There’s no need to have been watching too much television or ready too many mystery novels to know what is a secret passageway. And it’s actually not that hard to create and hide your own secret room.
Learn to conceal your own place with these tips.
Pick the right kind of room
Forget the gloomy examples of hidden rooms in caves. Hiding a room in your home may have a fun, convenient or safe role. Even though doing it is mostly to satisfy a childhood fantasy, it can also allow you to put away valuable things in case of a burglary, and even keep children away from dangerous objects.
The hidden room could be a small laundry room, both unglamorous and containing toxic products, or a wine cellar, to put away your precious bottles, safe from temperature changes and any assault from dangerous drinking guests.
A small office or workroom could also need a little quiet time, if you’re indulging yourself in specific hobbies, like model-making, or even a photo lab. And how about a private cinema? With all the bells and whistles, you’ll be able to watch a movie undisturbed.
An archive room can also be hidden and concealed discreetly. Important documents (bills, insurance papers, etc.) need to be safe from harm. Might as well create a dedicated room for them.
Hide what you already have
It is pretty difficult to have an entire room “removed” from blueprints, especially if that room has been there from the beginning. There’s also no need to hide it from any home insurance or administration (to calculate property tax, for example). If something goes wrong, you wouldn’t be able to get compensated.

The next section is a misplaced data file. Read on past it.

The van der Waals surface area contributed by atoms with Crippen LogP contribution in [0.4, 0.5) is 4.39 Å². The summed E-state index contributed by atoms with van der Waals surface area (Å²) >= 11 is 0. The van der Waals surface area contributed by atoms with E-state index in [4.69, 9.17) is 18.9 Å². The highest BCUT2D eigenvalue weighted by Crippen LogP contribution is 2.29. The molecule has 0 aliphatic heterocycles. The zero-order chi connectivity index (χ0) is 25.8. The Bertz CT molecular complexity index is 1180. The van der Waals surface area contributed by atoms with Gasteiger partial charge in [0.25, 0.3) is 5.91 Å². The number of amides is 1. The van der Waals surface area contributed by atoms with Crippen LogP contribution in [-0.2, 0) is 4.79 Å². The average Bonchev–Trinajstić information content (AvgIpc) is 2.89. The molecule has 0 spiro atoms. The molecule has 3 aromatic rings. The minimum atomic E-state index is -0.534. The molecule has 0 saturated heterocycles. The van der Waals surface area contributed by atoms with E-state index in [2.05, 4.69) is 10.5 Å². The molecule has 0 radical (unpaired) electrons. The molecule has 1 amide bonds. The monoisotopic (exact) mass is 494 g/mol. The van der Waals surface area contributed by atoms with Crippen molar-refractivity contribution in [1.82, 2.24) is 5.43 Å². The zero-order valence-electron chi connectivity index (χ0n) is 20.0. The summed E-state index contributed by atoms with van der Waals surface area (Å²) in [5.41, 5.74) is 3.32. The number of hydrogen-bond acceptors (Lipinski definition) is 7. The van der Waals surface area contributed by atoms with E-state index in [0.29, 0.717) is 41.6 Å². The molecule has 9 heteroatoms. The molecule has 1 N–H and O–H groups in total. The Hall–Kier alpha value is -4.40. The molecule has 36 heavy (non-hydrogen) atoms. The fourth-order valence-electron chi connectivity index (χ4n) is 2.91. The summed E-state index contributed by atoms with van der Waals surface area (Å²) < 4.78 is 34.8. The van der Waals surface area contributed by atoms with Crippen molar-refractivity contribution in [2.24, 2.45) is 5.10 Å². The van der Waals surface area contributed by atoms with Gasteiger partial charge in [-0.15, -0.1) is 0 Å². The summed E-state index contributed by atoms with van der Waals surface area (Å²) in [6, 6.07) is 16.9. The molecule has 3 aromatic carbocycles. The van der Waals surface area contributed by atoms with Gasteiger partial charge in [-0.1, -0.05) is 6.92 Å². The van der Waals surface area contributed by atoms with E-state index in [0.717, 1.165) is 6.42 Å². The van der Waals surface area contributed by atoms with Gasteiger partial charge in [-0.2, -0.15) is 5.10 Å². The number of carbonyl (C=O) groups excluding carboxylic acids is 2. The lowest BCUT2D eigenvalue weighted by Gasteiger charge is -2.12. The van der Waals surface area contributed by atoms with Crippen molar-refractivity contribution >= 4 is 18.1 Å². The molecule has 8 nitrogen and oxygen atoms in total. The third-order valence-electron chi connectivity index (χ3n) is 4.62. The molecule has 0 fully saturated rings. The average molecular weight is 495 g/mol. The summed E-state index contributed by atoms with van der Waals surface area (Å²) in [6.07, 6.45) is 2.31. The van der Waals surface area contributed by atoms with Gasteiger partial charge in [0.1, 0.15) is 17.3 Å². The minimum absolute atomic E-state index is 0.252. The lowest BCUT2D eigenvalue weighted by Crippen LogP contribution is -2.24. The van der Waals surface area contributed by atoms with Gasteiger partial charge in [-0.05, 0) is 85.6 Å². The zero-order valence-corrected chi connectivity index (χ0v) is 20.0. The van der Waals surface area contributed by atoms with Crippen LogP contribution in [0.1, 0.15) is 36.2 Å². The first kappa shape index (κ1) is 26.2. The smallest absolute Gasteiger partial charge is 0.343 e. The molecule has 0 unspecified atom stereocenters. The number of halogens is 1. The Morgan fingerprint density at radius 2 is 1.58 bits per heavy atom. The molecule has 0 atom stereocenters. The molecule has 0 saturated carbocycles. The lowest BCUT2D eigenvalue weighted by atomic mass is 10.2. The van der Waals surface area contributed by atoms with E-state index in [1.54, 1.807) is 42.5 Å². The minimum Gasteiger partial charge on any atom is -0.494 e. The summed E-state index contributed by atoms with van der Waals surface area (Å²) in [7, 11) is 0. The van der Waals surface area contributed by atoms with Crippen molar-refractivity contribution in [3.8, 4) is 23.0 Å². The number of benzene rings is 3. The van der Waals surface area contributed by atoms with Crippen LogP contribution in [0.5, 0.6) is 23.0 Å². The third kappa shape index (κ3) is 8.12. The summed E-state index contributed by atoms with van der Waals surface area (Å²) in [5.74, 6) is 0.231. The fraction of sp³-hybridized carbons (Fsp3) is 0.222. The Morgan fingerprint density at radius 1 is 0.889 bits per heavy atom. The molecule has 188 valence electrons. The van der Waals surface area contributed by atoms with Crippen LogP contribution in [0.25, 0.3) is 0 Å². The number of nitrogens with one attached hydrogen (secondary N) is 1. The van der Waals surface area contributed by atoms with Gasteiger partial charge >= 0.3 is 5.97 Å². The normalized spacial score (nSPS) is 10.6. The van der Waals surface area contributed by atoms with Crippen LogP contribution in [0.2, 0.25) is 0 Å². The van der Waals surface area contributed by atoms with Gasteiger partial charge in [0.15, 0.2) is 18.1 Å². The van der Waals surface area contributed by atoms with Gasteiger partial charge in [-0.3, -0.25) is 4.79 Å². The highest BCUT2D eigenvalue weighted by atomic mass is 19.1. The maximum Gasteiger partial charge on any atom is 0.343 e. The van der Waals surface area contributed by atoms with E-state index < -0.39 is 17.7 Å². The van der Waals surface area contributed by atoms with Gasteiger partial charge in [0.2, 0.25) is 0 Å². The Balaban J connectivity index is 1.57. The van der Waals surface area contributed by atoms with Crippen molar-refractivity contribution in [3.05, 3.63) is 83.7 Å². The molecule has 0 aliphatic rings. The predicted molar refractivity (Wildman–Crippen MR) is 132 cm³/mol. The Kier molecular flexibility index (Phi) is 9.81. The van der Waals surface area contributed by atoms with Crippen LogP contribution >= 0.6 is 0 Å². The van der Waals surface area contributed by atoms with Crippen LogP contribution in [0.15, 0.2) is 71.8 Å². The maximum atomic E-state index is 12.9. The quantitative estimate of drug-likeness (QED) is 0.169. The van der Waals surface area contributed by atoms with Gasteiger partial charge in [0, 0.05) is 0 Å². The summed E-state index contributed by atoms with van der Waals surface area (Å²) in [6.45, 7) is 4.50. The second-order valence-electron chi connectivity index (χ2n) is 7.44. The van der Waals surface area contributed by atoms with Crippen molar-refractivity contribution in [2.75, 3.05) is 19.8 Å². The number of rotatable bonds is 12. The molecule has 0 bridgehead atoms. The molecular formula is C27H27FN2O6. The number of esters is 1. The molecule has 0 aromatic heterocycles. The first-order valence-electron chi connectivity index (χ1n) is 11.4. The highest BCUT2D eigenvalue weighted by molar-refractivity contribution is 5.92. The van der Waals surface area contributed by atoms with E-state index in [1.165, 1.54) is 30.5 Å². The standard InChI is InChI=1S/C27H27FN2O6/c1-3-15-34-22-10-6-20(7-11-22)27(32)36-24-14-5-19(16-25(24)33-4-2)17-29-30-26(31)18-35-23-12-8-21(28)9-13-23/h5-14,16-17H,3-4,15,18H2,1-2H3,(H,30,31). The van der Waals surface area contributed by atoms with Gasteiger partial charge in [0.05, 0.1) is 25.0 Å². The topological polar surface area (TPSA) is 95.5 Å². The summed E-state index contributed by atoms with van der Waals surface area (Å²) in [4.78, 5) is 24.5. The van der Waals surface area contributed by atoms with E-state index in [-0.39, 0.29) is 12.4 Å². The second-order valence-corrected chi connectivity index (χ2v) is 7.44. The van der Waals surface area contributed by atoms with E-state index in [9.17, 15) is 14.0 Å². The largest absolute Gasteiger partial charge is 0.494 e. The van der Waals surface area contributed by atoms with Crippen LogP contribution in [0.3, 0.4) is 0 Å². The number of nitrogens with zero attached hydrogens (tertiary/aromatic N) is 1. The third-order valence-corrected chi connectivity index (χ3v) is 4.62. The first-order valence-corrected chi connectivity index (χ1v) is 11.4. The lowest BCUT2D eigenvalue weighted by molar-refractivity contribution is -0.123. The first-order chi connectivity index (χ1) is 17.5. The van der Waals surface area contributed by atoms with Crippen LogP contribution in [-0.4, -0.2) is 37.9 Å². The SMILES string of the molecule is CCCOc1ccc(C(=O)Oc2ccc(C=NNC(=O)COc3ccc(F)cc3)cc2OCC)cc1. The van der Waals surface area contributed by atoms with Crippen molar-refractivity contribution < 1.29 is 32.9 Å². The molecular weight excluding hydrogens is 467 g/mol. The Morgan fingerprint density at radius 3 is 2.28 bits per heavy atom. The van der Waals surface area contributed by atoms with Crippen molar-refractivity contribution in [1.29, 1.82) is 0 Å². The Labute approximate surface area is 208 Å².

Ultimately, we’re talking about physically hiding the entrance to a room. It’s obviously more efficient to hide a place with no outside access (windows, vents, etc.), in which case you’d be found pretty quickly. The idea is to therefore block any other access than the inner door.
Everything is obviously much simpler if the room is already difficult to access, under a stairway for example. However, things get complicated when the door your want to hide is itself in a very small room. In that case, you’ll need to hide the access to that second room also.
Hiding the entrance
Once you’ve figured out what you need to do, anything goes. Don’t just put up a curtain across a door, which could clearly be uncovered in a matter of seconds.
Start by unhinging the door, which is currently the only defense against intruders. All you’ll need to do then is fill the gaping hole.
A large tapestry hung before the opening is a very simple and effective alternative. Be careful not to have it too tight, so that you can easily slide behind it to access your room. The same idea can be applied to a large mirror, fixed to the wall as as to open on one side.
Even smarter: the use of false storage compartments. A sliding door can serve as background. Then add shelves with objects glued on top, which allows easy lifting and lowering. You’ll be able to slide open the door.
There’s also the well-known trick of using a large piece of furniture in lieu of the door. A large closet, with a background removed. You’ll then have to go inside the closet to access the room behind it. To facilitate the entry, don’t put shelves, but instead install a wardrobe with some clothes on hangers. The bottom will be covered by a black curtain cut out into strips.
Another classic is the retractable bookshelf. Install two sections of the bookshelf, with one placed on rails parallel to the wall. You’ll be able to slide it left or right. You can also make a piece of the shelf mobile and independent. You’ll be able to open it like a door.
Many variations exist, always with the same idea. All you need is to find a large enough accessory or furniture to hide the opening, while still being able to fit an entire person.